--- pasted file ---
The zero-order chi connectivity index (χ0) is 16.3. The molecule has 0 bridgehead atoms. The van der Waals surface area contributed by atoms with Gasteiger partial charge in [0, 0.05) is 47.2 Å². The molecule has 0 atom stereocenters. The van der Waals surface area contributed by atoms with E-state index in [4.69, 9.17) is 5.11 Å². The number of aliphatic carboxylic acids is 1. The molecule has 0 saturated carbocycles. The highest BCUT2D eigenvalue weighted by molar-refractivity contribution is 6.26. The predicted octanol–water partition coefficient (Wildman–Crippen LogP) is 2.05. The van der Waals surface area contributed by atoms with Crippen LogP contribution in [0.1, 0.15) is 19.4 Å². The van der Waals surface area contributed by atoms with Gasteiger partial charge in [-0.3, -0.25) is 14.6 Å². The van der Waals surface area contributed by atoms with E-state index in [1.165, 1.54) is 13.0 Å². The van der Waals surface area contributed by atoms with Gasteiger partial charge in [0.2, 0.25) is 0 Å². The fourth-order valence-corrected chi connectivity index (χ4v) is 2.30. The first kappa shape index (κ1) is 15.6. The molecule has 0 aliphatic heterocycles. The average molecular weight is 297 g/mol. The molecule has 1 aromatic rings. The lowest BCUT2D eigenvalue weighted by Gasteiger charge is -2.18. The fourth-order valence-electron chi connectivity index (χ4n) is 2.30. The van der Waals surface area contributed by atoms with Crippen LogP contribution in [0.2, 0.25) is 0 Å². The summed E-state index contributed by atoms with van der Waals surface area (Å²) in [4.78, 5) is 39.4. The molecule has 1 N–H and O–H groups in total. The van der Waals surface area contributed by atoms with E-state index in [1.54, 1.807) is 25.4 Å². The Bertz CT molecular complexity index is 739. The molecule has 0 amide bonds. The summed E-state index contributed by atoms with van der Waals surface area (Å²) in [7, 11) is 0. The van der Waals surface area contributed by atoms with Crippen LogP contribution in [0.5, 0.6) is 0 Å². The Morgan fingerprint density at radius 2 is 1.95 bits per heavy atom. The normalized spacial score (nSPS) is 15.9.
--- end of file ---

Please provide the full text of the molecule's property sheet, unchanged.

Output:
The zero-order chi connectivity index (χ0) is 16.3. The molecule has 0 bridgehead atoms. The van der Waals surface area contributed by atoms with Gasteiger partial charge in [0, 0.05) is 47.2 Å². The molecule has 0 atom stereocenters. The van der Waals surface area contributed by atoms with E-state index in [4.69, 9.17) is 5.11 Å². The number of aliphatic carboxylic acids is 1. The molecule has 0 saturated carbocycles. The highest BCUT2D eigenvalue weighted by molar-refractivity contribution is 6.26. The predicted octanol–water partition coefficient (Wildman–Crippen LogP) is 2.05. The van der Waals surface area contributed by atoms with Crippen LogP contribution in [0.1, 0.15) is 19.4 Å². The van der Waals surface area contributed by atoms with Gasteiger partial charge in [-0.3, -0.25) is 14.6 Å². The van der Waals surface area contributed by atoms with E-state index in [1.165, 1.54) is 13.0 Å². The van der Waals surface area contributed by atoms with Gasteiger partial charge in [0.2, 0.25) is 0 Å². The fourth-order valence-corrected chi connectivity index (χ4v) is 2.30. The first kappa shape index (κ1) is 15.6. The molecule has 0 aliphatic heterocycles. The average molecular weight is 297 g/mol. The molecule has 1 aromatic rings. The lowest BCUT2D eigenvalue weighted by Gasteiger charge is -2.18. The fourth-order valence-electron chi connectivity index (χ4n) is 2.30. The van der Waals surface area contributed by atoms with Crippen LogP contribution in [0.2, 0.25) is 0 Å². The summed E-state index contributed by atoms with van der Waals surface area (Å²) in [4.78, 5) is 39.4. The molecule has 1 N–H and O–H groups in total. The van der Waals surface area contributed by atoms with E-state index in [1.54, 1.807) is 25.4 Å². The Bertz CT molecular complexity index is 739. The molecule has 0 amide bonds. The summed E-state index contributed by atoms with van der Waals surface area (Å²) in [7, 11) is 0. The van der Waals surface area contributed by atoms with Crippen LogP contribution in [0.5, 0.6) is 0 Å². The Morgan fingerprint density at radius 2 is 1.95 bits per heavy atom. The normalized spacial score (nSPS) is 15.9.